Lake Maggiore is situated on the border of Italy’s Lombardia and Piemonte regions; its northern arm extending all the way into southern Switzerland. It’s the second largest of the lakes in Italy, a breathtaking body of water framed by a backdrop of dramatic snow-capped alpine mountains; lovely, historic islands brimming with baroque villas and lush terraced gardens and the charming little town of Stresa.
The purpose of my first trip to Lake Maggiore was business. We wanted a weekend retreat – someplace close to Milan – where we could work out the details of our business plan and actually sign a contract. Paolo chose close-by Lake Maggiore. It was his intention that the location be as important as this seminal moment in our partnership – that it be a “contract-signing” kind of place. Paolo was, after all in the image business (Managing Director of a Milanese advertising firm) and wanted all the details to come together in one grand package.
My first clue that our weekend would be one of opulence and splendor was when Paolo arrived at our hotel in a stunning antique white Jaguar. Usually I am not one who notices cars. But I must say the sensual, flowing lines of a Jaguar have always caught my attention – and this particular one was breathtaking.
We stylishly entered Stresa and drove into the handsome vine-covered carport of the Grand Hotel Des Iles Borromees, a majestic hotel that exuded old world grandeur. Since the late 19th century this hotel has welcomed statesmen, aristocrats, intellectuals and famous authors from all over the globe. Ernest Hemingway set part of his novel A Farewell to Arms here. A room is even named in his honor and the hotel guest book displaying Hemingway’s signature stands proudly on a pedestal near the reception desk.
Many famous artists and writers were drawn to this lake’s beauty. French writer Stendahl wrote “What can one say of Lake Maggiore and the Borromean islands…except to pity people who do not go mad over them.” Byron, Dickens and Faubert also fell under its spell. Winston Churchill chose it for his honeymoon. Queen Victoria graced it with her royal presence. And today celebrities from countries around the world can be seen walking along its riverbanks or sipping a Campari and soda in one of many chic outside cafes.
The Hotel Des Iles Borromees is the grandest of the grand hotels in Stresa. We could feel the weight of its historic past as soon as we entered the Art Nouveau-style lobby. We chose a little alcove designed in the style of a belle epoch palace as the perfect place for our business discussions. It was quiet and away from the bustle of daily hotel activities.
Paolo showed us a variety of logos for our consideration – all drawn by his company’s art director. Our favorite was a design which featured two hands crossed over one another – one holding a glass of wine and the other a fork centered under a stylized grape leaf. An ancient Renaissance octagonal pattern encased the center design. Deep sienna and bright rust warmly highlighted the white of the hands and grape leaf. We were still uncertain as to the specifics of our project, but we all agreed that this logo – no matter what direction we chose for our business venture – conveyed our message about Italian food, wine and culture. (Convito uses this logo in all of its literature to this day.)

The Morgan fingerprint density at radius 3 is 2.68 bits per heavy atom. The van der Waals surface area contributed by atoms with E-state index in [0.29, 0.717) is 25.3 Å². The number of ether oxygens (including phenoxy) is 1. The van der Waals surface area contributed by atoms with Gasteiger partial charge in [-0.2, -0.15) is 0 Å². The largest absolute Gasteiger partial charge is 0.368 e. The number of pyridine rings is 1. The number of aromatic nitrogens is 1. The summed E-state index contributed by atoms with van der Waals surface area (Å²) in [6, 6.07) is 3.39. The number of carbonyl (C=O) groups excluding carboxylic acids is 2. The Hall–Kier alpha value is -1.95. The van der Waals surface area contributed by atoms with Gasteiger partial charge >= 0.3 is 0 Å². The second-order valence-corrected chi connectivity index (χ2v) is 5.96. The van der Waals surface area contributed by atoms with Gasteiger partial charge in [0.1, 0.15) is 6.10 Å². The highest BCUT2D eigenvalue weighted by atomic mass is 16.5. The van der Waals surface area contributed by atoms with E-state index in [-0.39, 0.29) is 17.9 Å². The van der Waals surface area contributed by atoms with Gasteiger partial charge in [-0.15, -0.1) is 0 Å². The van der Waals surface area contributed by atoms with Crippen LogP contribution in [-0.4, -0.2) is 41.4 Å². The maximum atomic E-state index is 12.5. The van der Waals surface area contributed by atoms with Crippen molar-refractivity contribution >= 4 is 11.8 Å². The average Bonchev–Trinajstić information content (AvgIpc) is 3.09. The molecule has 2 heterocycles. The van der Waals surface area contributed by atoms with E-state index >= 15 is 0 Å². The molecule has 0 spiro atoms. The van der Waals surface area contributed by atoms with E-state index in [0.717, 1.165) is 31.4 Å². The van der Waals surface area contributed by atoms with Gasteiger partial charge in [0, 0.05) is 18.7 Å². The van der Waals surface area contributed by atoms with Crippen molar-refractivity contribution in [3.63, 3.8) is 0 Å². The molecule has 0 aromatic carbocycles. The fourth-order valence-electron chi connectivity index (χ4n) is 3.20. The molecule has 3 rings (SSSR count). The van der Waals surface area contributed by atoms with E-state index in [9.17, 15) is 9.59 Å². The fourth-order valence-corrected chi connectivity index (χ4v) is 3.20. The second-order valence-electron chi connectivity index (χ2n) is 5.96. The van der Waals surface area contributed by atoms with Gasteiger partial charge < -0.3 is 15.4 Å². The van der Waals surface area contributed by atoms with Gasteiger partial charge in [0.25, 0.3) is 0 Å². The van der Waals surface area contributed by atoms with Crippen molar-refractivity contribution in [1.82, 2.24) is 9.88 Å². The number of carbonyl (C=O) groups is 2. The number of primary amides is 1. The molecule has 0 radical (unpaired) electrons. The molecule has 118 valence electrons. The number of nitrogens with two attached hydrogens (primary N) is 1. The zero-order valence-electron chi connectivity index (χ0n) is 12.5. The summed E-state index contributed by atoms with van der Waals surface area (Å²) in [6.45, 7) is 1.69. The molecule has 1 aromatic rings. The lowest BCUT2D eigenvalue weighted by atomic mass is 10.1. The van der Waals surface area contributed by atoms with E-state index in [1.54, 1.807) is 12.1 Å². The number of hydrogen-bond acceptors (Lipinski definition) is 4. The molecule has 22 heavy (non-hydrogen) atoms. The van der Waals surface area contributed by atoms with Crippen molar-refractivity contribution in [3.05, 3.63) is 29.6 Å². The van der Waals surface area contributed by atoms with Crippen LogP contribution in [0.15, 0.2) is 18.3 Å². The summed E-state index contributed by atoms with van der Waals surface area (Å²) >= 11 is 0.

We were excited about our plans and made a “next steps” agenda focusing mostly on my impending regional education. Wanda was ready to begin teaching me the dishes of each region and Paolo was strategizing over the order and timing of our future regional visits.
When it came time for signing the contract, Paolo ordered a bottle of Moscato d’Asti to mark the occasion. It was a perfect afternoon sort of wine – light and crisp yet frizzante enough to convey celebration. And importantly, it was from the region. Bob had prepared a very detailed contract but one that was easily amendable as our plan evolved. Paolo pulled out his Montblanc pen. We both solemnly signed the contract. For me, this day was momentous, one I look back on as a day that changed the course of my life. And Paolo had staged it perfectly: a gorgeous lake location, a grand hotel, a perfect pen and glorious summer day .
That evening we continued our celebration over dinner at a lovely, intimate restaurant in nearby Arona – one of the best meals of our trip – a 6 course pre-fixe dinner. My favorite dish was the second – a vegetable tart with shrimp – light and summery – a dish that has forever lingered in my memory – as did this whole celebratory weekend.
Vegetable Torta Borrommees
with Sautéed Shrimp
I tested this recently with Convito Chef Noe Sanchez based once again on memory and notes from my journal.
4 – 3 inch pastry rings
1-cup chicken broth
4 small Yukon gold potatoes (total 10 ounces) washed, sliced into paper thin rings
1 small zucchini (approx. 4 oz) washed, sliced into paper-thin rings
1 medium tomato sliced into thin rings (12 slices total)
1 small red onion sliced into thin rings (soaked in water for 10 minutes)
4 mini basil bouquets
Pre-heat oven to 350 degrees
In a medium sized saucepan, heat the chicken broth and water over medium heat. When it begins to simmer, add the potatoes and gently simmer for approximately 3 minutes. Add the zucchini and simmer for another minute. Cooking time may vary. Vegetables should be tender but firm and not falling apart. Carefully drain onto a plate and cool.
To assemble, place the 4 rings on a cookie sheet
Begin with a layer of potatoes arranging them in a circular fashion overlapping slices
Do the same with the zucchini
Place 3 slices of tomato on top of the zucchini
Place 3 -4 slices of onion on top of the tomato slices
Continue with another layer of potatoes
Finish with another layer of zucchini
Place in a 350-degree oven for approximately 10 minutes just to heat through
12 peeled tiger shrimp (approximately ½ pound total)
½ teaspoon sea salt
¼ teaspoon freshly ground pepper
1 tablespoon chopped Italian parsley
2 tablespoons extra virgin olive oil
Season the shrimp with the salt, pepper and parsley
In a small sauté pan, heat the olive oil over high heat. Add the shrimp and sauté 1-½ minutes per side. Remove and set aside.
½ cup fresh tomato-basil sauce heated